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Fat Thigh-roid Woes: COBRA always has and always will be A SNAKE.

Post Published: 11 June 2010
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Category: Column, Fat Thigh Roid Woes, Graves Disease Symptoms Column
This post currently has 19 responses. Leave a comment

My disease got really bad at the worst possible time.  No insurance, no job.  Since I chose to remain in denial about the severity of my symptoms, coupled with the “I’m skinny and stuffing my face!” things just sorta went to a bad place.  I refused to do RAI at the time, and surgery was out of the question.  Not that I was scared of the scar – I kinda enjoy scars because they sometimes have badass stories (except for the lame mole removal story of my shoulder scar.  Changing that one to “bullet hole…yeah, I grew up in a rough neighborhood” variety going forward).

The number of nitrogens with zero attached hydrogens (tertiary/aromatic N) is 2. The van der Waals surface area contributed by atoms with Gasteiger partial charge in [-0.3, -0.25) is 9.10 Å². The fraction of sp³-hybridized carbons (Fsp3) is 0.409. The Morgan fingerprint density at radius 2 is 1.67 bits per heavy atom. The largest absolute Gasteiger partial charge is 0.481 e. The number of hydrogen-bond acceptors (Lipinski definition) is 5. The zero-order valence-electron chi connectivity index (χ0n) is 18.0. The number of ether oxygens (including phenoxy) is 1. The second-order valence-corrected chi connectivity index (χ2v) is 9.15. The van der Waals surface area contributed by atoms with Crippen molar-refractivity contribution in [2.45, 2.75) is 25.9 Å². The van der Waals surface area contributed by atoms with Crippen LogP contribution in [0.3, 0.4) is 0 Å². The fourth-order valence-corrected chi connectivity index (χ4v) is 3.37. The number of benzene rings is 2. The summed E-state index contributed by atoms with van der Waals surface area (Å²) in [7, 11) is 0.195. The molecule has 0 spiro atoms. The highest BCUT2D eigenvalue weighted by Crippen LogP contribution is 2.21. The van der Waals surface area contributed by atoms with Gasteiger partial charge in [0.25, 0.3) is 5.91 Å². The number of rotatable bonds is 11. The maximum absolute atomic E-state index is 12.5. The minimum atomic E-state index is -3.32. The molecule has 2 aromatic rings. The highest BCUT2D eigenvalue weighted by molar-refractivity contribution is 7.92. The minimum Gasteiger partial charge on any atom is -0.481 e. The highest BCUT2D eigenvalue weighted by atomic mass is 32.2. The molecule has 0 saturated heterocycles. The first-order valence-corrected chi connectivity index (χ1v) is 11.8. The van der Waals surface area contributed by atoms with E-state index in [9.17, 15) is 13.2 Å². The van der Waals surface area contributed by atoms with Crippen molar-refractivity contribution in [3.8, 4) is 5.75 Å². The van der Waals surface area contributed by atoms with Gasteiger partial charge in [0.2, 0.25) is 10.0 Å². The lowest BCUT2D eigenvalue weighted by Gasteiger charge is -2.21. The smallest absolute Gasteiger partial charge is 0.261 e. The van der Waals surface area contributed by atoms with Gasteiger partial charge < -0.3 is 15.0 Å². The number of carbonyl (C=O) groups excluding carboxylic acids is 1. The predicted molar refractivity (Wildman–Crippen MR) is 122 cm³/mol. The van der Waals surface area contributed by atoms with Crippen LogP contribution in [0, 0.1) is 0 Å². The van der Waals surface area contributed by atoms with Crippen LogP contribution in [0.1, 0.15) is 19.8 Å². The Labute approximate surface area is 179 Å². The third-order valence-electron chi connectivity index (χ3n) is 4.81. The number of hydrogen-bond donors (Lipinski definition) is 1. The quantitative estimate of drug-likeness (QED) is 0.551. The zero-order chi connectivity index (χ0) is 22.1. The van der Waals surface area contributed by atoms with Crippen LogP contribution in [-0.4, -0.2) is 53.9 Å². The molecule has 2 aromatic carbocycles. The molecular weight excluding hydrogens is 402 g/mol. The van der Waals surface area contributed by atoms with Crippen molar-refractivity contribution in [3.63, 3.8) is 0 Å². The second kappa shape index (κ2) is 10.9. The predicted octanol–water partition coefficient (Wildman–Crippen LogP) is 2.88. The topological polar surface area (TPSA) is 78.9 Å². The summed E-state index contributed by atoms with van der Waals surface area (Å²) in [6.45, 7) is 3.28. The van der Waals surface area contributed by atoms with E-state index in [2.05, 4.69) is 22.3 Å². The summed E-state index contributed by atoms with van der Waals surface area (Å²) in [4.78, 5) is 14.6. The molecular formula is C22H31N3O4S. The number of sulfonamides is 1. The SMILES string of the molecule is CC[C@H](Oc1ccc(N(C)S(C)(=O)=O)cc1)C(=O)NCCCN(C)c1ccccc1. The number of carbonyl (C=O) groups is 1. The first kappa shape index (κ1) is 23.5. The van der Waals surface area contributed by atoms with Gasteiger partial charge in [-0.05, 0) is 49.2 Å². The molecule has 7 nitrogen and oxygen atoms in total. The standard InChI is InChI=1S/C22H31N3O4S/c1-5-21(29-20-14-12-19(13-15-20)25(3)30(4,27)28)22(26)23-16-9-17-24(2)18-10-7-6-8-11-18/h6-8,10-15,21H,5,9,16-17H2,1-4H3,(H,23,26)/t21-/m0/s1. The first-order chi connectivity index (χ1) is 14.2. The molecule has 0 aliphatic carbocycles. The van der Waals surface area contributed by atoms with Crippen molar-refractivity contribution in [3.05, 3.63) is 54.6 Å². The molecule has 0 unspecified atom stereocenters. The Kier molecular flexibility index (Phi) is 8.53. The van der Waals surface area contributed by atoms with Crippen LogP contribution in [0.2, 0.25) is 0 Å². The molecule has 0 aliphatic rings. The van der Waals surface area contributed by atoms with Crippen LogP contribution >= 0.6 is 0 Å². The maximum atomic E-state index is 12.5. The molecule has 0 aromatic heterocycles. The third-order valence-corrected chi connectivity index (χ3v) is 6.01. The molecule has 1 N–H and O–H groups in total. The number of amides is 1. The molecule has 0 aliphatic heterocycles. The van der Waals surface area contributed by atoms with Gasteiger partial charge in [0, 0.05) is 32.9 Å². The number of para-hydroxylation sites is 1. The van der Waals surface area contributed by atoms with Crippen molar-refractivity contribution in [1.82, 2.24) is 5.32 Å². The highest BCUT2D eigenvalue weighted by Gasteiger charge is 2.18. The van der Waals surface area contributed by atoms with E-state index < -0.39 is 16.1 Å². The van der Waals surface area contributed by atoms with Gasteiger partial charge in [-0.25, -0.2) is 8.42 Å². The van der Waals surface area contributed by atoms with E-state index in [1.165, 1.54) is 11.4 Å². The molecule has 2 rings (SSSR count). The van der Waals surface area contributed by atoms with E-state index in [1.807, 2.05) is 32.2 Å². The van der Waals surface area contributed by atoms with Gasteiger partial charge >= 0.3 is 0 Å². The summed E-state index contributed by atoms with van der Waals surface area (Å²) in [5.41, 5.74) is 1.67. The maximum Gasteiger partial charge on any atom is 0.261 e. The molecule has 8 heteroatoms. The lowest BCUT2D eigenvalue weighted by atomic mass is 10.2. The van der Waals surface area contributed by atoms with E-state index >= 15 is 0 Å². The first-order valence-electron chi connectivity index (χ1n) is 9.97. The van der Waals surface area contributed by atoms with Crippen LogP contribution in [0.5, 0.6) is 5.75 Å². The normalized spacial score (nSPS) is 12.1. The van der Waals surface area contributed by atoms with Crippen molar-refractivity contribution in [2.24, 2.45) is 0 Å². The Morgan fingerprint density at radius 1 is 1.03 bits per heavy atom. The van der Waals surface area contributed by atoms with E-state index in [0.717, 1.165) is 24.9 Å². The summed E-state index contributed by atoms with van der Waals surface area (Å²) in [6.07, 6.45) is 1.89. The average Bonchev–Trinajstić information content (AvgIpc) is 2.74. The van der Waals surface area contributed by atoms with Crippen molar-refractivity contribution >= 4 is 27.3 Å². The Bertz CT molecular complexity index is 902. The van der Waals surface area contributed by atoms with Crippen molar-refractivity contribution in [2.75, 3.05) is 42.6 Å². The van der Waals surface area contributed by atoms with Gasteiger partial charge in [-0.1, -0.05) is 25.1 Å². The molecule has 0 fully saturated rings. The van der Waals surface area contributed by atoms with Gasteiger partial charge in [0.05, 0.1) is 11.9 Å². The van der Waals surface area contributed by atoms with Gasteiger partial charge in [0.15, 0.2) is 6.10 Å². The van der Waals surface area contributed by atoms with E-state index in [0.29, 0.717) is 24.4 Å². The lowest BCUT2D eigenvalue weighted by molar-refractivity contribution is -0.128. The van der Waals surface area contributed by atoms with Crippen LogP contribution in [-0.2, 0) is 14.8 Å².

I was mostly skeptical of the treatments because when I asked “what causes Graves Disease?” the doctors would shrug. How can I move forward with permanent treatment, when doctors don’t know what causes Graves?  How dare they speak to me so confidently when they themselves don’t have an answer to the actual problem?  My thyroid isn’t the issue, it’s my stupid immune system.  So, I wasn’t in the best place to hear – “We dunno what causes it, but here, take this radioactive pill and don’t touch anyone for days – oh, and don’t get pregnant for a year.”  Sure doc, that sounds GREAT.  Thanks for my amazing options.  However, if I was a 90-year-old man and I felt like getting my limp dick up again – I could easily do so with a prescription.  Oh, you say that autoimmune diseases mostly fuck up women?  Interesting.  Not to get on my feminist wagon, but can you understand my frustration here??

I tried holistic medicine for awhile, but the problem was I think my disease was far too severe.  In hindsight, I should’ve coupled it with acupuncture, but hey, I was unemployed and could only afford to feed me, myself, and I.  Which was a lot of food.